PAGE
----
Algebraic Eraser™ is a relatively new asymmetric key agreement protocol (also designated the Colored Burau Key Agreement Protocol), based on a simultaneous conjugacy search problem in a braid group.
An initial exposition is: Iris Anshel, Michael Anshel, Dorian Goldfeld, Stephane Lemieux, Key agreement, the Algebraic Eraser™, and lightweight cryptography, in Contemporary Mathematics 418 (2006) (free slightly later pdf). There has been two early, concurrent attacks:
- Arkadius Kalka, Mina Teicher, Boaz Tsaban, Short expressions of permutations as products and cryptanalysis of the Algebraic Eraser, in Advances in Applied Mathematics Volume 49, Issue 1 (July 2012); free possibly earlier pdf at arXiv:0804.0629 (April 2008 - March 2012; first presented by Kalka and Tsaban in Bar-Ilan University's CGC Seminar on January 13, 2008).
This was answered by a different proposed method for choosing a certain fixed matrix: Dorian Goldfeld, Paul E. Gunnells, Defeating the Kalka-Teicher-Tsaban linear algebra attack on the Algebraic Eraser, in arXiv:1202.0598 (February 2012).
- Alex D. Myasnikov, Alexander Ushakov, Cryptanalysis of Anshel-Anshel-Goldfeld-Lemieux key agreement protocol, in Groups-Complexity-Cryptology Volume 1 No. 1 (2009), pre-published as arXiv:0801.4786 (January 30, 2008).
A rebuttal of that attack is: Paul E. Gunnells, On the cryptanalysis of the generalized simultaneous conjugacy search problem and the security of the Algebraic Eraser, in arXiv:1105.1141 (May 2011).
Here's a recent introductory paper: Derek Atkins, Algebraic Eraser™: A lightweight, efficient asymmetric key agreement protocol for use in no-power, low-power, and IoT devices, accepted paper at Lightweight Cryptography Workshop 2015, with presentation by Paul E. Gunnells.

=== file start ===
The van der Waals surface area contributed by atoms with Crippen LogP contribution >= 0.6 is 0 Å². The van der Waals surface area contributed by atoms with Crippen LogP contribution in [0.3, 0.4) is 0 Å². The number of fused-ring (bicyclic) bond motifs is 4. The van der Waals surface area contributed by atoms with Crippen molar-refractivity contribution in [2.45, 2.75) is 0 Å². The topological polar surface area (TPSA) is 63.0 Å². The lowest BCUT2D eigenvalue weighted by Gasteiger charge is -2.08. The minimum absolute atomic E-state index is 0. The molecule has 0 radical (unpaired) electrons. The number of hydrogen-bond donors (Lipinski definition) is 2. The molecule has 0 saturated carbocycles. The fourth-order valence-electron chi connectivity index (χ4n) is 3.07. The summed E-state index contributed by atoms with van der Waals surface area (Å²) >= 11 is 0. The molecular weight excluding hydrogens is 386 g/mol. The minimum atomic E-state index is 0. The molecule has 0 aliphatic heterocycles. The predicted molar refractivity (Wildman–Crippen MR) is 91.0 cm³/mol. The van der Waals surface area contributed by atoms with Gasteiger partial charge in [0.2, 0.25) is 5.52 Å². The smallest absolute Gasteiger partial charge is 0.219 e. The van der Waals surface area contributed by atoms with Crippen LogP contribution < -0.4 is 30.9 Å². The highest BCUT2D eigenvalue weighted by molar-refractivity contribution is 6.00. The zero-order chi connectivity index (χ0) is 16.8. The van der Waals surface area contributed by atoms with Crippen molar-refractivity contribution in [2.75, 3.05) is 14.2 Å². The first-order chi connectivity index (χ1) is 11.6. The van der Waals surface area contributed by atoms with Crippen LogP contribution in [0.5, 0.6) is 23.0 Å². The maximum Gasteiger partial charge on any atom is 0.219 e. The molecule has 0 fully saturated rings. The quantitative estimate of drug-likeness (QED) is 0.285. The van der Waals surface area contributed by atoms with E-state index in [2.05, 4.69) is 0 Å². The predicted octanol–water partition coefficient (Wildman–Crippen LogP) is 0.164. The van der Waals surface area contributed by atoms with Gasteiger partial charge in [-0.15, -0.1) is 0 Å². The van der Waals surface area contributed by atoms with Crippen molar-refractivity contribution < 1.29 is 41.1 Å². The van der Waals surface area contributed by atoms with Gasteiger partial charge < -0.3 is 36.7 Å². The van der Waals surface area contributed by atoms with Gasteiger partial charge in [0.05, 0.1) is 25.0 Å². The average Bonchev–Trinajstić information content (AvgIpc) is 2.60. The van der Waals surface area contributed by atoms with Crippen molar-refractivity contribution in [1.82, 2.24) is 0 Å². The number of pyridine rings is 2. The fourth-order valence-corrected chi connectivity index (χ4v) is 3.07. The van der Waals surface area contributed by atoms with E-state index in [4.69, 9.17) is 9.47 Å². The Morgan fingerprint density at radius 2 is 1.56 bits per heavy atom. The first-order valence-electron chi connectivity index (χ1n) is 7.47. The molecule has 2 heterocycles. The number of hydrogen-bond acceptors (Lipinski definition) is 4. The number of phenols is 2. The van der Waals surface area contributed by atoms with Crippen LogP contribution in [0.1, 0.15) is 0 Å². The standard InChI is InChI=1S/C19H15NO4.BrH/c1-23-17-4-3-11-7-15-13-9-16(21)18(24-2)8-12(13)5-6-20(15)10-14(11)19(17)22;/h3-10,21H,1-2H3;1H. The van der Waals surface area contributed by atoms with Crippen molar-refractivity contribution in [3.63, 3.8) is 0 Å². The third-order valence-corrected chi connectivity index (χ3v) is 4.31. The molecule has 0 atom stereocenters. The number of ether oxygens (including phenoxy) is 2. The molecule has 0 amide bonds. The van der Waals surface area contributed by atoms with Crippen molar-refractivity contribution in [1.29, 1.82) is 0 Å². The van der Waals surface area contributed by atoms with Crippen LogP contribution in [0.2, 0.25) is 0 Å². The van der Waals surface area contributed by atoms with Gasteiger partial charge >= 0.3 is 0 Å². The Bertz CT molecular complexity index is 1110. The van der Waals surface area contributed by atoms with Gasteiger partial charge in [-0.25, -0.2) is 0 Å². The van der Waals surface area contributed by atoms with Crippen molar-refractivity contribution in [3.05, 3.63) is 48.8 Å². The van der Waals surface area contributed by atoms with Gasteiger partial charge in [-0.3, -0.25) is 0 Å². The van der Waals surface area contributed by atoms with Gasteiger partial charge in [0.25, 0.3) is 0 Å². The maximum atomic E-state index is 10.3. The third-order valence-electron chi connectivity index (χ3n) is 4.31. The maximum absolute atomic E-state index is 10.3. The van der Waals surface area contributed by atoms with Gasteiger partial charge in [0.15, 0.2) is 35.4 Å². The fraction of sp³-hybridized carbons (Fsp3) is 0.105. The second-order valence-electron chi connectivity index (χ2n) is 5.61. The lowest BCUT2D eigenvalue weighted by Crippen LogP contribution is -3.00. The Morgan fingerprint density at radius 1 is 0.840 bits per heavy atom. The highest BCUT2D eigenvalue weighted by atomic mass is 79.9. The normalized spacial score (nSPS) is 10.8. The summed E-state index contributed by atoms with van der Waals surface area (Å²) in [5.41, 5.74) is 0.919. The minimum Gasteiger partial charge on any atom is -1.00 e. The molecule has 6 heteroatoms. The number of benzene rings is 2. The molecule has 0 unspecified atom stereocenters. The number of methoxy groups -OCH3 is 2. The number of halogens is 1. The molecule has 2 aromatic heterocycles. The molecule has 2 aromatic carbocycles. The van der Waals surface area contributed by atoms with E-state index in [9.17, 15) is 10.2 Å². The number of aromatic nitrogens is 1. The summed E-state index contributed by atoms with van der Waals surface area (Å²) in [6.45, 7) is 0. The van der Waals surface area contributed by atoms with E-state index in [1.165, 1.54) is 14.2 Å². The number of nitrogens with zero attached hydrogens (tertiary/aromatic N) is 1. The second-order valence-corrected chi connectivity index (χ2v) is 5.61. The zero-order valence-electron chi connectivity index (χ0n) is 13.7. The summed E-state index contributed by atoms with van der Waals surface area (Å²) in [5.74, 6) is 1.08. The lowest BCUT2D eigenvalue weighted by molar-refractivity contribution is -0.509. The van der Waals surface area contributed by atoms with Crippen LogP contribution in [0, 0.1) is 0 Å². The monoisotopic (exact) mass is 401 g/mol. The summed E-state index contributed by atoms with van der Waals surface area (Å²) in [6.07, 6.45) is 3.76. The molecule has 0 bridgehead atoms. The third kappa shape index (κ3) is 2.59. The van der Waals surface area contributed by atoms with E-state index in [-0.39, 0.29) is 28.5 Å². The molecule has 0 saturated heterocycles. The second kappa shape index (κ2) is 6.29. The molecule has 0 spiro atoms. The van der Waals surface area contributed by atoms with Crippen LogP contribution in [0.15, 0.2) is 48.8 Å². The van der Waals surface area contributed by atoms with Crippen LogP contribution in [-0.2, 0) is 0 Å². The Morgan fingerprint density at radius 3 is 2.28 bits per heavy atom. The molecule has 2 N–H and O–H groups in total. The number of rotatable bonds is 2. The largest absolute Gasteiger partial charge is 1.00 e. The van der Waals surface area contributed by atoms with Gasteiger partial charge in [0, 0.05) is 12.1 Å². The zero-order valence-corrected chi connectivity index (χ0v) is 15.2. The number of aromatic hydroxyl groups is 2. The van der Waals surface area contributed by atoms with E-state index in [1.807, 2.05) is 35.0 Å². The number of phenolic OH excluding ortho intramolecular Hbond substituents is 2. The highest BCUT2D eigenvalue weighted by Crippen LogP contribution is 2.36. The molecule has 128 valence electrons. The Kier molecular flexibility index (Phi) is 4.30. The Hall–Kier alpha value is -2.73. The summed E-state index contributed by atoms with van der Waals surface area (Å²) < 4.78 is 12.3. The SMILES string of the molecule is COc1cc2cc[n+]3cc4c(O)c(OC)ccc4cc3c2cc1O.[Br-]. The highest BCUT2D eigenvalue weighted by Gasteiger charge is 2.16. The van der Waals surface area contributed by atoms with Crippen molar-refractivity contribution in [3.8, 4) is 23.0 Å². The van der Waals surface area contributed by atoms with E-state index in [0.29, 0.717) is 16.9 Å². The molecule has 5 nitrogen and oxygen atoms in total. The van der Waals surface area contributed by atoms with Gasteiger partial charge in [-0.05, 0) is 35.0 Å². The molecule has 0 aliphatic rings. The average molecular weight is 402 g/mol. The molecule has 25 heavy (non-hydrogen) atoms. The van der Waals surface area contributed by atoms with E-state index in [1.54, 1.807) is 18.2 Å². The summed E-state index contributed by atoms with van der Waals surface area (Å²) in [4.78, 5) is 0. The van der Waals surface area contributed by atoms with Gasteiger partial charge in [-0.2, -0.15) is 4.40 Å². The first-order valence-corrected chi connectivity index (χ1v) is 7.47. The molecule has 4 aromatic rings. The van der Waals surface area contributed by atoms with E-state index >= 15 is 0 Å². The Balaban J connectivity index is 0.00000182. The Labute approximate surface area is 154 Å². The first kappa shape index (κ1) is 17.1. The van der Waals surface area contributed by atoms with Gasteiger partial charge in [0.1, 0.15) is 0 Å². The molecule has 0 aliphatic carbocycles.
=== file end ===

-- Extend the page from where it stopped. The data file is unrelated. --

Algebraic Eraser™ has been proposed for standardization as ISO/IEC 29167-20 (currently an Approved Work Item). The company apparently petitioning for standardization and holding some related patents made available a description worded as a standard proposal (October 2015), and several other technical papers.
There is a recent claimed attack, improving on the Kalka-Teicher-Tsaban attack: Adi Ben-Zvi, Simon R. Blackburn, Boaz Tsaban, A Practical Cryptanalysis of the Algebraic Eraser, in arXiv:1511.03870 and eprint (November 12, 2015); and some controversy about it, according to this Ars Technica article. The aforementioned company made a preliminary analysis of the attack. They acknowledge that it applies to one of two profiles proposed for standardization, and recovers the shared secret key (but not the private key; hence my understanding is that the attack "only" compromises the confidentiality of past recorded sessions, or the integrity of the current session if it can be frozen long enough to carry the attack).
Disclaimer: I have not studied the above references in much depth.
I'm asking the status of the cryptosystem. In particular:
- What was the claimed security level of the 5 challenges (with $q = 256$ and $n = 16$) solved in the recent attack?
- Would the attack work for the B10F256 Keyset Parameters in normative Annex C.1 in the October 2015 description ? It supposedly
provides a security level of 280 using a braid with 10 strands and a field of 256 (28)
- Is the method by which these Keyset Parameters where generated public? They seem to include the matrix $m\in GL(n,\mathbb F)$ which careful choice was acknowledged critical to defeat the Kalka-Teicher-Tsaban attack, and I read in section 7 of the Atkins introductory paper these are [emphasis mine]
chosen via a proprietary method
- How can it be that only the second profile is affected, given that according to the description on section 2, it differs from the other only by having the public key obtained as part of a certificate? [emphasis mine]
Profile [ii] (Certificate on Tag):
The Interrogator begins by obtaining the Tag’s certificate (CERT_t). The Tag sends its certificate, which contains its public key (PUB_t), to the Interrogator. The Interrogator obtains PUB_t from CERT_t. The protocol then follows Profile [i]. This protocol allows for tracking the Tag via the Tag’s fixed CERT_t.
- Are there significant differences between the October 2015 description and what was proposed for standardization, in 2014?